- to understand diverse national, regional, religious and ethnic identities in the United Kingdom and the need for mutual respect and understanding
- for students to develop an interest in, and commitment to, participation in volunteering as well as other forms of responsible activity
- that students are equipped with the skills to think critically and debate political questions. They should experience and evaluate different ways that citizens can act together to solve problems and contribute to society.
See more at: http://www.teachingcitizenship.org.uk
Embedding Global Learning through the Citizenship curriculum can:
- help young people to understand their role in a globally-interdependent world
- provide a context to enable them to explore strategies to make the world more just and sustainable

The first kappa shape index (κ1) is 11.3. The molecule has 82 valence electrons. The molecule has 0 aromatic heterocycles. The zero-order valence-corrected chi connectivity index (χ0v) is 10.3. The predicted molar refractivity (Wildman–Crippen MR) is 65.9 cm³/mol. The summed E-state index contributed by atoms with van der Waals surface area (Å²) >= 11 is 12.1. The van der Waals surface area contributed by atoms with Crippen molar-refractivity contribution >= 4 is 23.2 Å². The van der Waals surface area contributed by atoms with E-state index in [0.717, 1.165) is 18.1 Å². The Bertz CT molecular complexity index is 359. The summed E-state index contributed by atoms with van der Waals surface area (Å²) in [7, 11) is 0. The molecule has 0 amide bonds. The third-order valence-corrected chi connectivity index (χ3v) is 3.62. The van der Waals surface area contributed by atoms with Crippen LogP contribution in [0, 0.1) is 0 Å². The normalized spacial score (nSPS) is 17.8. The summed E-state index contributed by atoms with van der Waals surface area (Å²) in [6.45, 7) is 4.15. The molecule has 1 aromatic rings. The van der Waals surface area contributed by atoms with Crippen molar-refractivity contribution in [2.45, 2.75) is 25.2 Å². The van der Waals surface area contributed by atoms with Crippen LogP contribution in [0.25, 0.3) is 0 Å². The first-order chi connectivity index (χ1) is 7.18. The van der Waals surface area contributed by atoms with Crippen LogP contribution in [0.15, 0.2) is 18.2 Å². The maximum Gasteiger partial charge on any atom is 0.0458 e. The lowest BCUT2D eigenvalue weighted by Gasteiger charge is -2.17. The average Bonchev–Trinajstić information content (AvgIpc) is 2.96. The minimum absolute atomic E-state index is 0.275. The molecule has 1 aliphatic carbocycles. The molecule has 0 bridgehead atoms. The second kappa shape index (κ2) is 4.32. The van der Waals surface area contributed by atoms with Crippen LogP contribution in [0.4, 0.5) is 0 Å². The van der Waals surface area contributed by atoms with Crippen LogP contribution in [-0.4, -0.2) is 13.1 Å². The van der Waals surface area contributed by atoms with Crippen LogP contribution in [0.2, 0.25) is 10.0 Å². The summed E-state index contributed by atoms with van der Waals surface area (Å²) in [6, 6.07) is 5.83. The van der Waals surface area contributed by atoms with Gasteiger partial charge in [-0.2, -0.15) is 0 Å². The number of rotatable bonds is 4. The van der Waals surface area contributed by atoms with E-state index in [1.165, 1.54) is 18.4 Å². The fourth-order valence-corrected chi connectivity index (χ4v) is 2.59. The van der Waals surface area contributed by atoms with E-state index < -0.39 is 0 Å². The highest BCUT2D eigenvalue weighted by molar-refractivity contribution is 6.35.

- develop their understanding of the key concepts of interdependence, sustainability and social justice
- involve them in thinking about the ethical and moral issues concerning global learning, moving from a charity perspective to one of social justice, social action and volunteering
- stimulate critical thinking about global issues and challenge students to consider
- actions they can take to share their understanding or bring about change at micro and macro levels
Oxfam sees the global citizen as someone who:
- Is aware of the wider world and has a sense of their own role as a world citizen.
- Respects and values diversity.
- Has an understanding of how the world works.
- Is passionately committed to social justice.
- Participates in the community at a range of levels, from the local to the global.
- Works with others to make the world a more equitable and sustainable place.
- Takes responsibility for their actions.